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BANGKOK 23 May 2019 10:16
webfact

Chinese tourist drowns at Koh Racha

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Chinese tourist drowns at Koh Racha

By Kritsada Mueanhawong

 

IMG_1451.jpg

 

A male Chinese tourist, who ignored red flags, has drowned at Koh Racha yesterday (August 19).

 

Chalong Police were notified at 1.40pm that a tourist was unconscious after being pulled from surf just off the island’s main beach. The tourist was immediately taken on a speedboat back to Chalong Pier.

 

The tourist was later identified as 32 year old Zhang Guo Jun, a Chinese national.  He was rushed to Chalong Hospital where he was later pronounced dead.

 

Full story: https://thethaiger.com/news/phuket/chinese-tourist-drowns-at-koh-racha

 
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-- © Copyright The Thaiger 2018-08-20

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It make me wonder if the public generally understand the significance of the red flags?

Do people take an interest in what's around them and whether it's relevant to what they're doing?

 

I wouldn't know if you can narrow it down to a nationality - Chinese in this instance:

"his family of four were waiting for a boat to head back to Phuket they decided to go for a swim in a location where there were red flags along the beach."

 

Is it a case of informing the public better, or is it pointless if some are just not spatially aware of anything?

 

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I am actually starting to feel bad for the Chinese.

 

RIP.

 

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Drowning is a major cause of death for Chinese at home, not just on holiday.

 

"About 60,000 Chinese drown every year.

Drowning is the single leading cause of injury death in Chinese children aged 1-14 years.

Nearly 700 Chinese citizens were killed while traveling overseas last year - one-third of them died during water-based activities while on holiday, such as swimming and snorkeling."

 

These statistics were taken from this recent article, tends to put things in perspective. The problem begins at home.

Interesting reading.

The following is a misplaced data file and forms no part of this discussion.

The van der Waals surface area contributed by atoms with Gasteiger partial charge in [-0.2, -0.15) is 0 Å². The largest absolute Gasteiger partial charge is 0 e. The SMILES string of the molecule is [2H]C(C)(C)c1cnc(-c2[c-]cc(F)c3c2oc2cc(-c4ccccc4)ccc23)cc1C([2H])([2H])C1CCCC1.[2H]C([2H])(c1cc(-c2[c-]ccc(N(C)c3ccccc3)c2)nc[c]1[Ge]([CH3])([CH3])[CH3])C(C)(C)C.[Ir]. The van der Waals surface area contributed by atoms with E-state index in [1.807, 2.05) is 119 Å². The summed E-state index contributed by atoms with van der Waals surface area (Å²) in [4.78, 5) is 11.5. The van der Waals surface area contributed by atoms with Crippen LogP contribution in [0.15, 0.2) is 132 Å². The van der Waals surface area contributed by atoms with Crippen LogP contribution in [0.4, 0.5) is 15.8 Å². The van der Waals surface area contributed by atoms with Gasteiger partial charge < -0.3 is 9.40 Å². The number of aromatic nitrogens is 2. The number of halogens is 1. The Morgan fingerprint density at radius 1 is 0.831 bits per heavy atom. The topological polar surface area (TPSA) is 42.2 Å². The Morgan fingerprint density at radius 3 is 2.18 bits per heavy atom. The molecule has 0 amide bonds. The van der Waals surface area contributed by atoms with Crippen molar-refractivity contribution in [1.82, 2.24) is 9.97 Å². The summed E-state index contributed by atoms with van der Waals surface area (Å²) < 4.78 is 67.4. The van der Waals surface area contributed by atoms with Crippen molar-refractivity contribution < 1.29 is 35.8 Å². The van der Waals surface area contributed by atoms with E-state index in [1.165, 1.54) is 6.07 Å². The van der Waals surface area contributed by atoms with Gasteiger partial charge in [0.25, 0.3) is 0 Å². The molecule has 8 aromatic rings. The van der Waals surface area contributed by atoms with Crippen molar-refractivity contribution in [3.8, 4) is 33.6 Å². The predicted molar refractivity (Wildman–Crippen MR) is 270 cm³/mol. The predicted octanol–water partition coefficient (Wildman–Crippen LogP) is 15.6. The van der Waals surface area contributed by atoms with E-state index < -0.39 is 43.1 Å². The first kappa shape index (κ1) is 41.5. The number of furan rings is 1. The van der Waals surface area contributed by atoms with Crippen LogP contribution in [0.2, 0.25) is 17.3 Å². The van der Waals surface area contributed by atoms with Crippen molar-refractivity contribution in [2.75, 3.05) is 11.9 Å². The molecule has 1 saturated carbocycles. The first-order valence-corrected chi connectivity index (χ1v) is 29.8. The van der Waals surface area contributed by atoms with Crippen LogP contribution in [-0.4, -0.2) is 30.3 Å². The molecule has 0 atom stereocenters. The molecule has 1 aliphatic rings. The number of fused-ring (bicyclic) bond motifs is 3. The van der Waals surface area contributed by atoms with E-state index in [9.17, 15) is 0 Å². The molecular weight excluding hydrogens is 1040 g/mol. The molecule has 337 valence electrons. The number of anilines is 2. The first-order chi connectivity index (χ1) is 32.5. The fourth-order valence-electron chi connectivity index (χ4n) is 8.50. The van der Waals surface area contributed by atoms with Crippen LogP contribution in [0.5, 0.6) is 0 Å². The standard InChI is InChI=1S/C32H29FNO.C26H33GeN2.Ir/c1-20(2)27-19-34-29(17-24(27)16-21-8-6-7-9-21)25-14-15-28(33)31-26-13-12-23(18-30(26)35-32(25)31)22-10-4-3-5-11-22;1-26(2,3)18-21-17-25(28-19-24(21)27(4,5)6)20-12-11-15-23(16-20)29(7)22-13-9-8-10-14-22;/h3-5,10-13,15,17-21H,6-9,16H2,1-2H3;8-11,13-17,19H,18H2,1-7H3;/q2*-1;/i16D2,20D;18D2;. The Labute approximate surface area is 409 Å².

http://www.globaltimes.cn/content/1111189.shtml

Edited by Old Croc
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3 hours ago, webfact said:

A male Chinese tourist, who ignored red flags

Time to use another color! Now they just think it points the way to home.

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Is any effort made to inform Chinese tourists the meaning of the red flags??

Where were the lifeguards in this instance? Were they patrolling the beach?

 

 

I suspect that most tourists have no idea the flags are anything more than decoration.

 

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Great business opportunity for a trained Life Guardsman/woman. Teaching basic swimming lessons both here and particularly in China. Might also teach international warning signs such as RED FLAGS (no offense to China's National Flag, that they might be concerned about too).

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7 hours ago, Old Croc said:

Drowning is a major cause of death for Chinese at home, not just on holiday.

 

"About 60,000 Chinese drown every year.

Drowning is the single leading cause of injury death in Chinese children aged 1-14 years.

Nearly 700 Chinese citizens were killed while traveling overseas last year - one-third of them died during water-based activities while on holiday, such as swimming and snorkeling."

 

These statistics were taken from this recent article, tends to put things in perspective. The problem begins at home.

Interesting reading.

 

http://www.globaltimes.cn/content/1111189.shtml

Seems like a national tragedy wherever they are.  

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In most Countries in the world a red flag means danger or no swimming. I believe this standard is also used in China.

Edited by Kiwiken

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23 hours ago, bluesofa said:

It make me wonder if the public generally understand the significance of the red flags?

Do people take an interest in what's around them and whether it's relevant to what they're doing?

 

I wouldn't know if you can narrow it down to a nationality - Chinese in this instance:

"his family of four were waiting for a boat to head back to Phuket they decided to go for a swim in a location where there were red flags along the beach."

 

Is it a case of informing the public better, or is it pointless if some are just not spatially aware of anything?

 

He might of thought Red Flag was for Chinese only to swim

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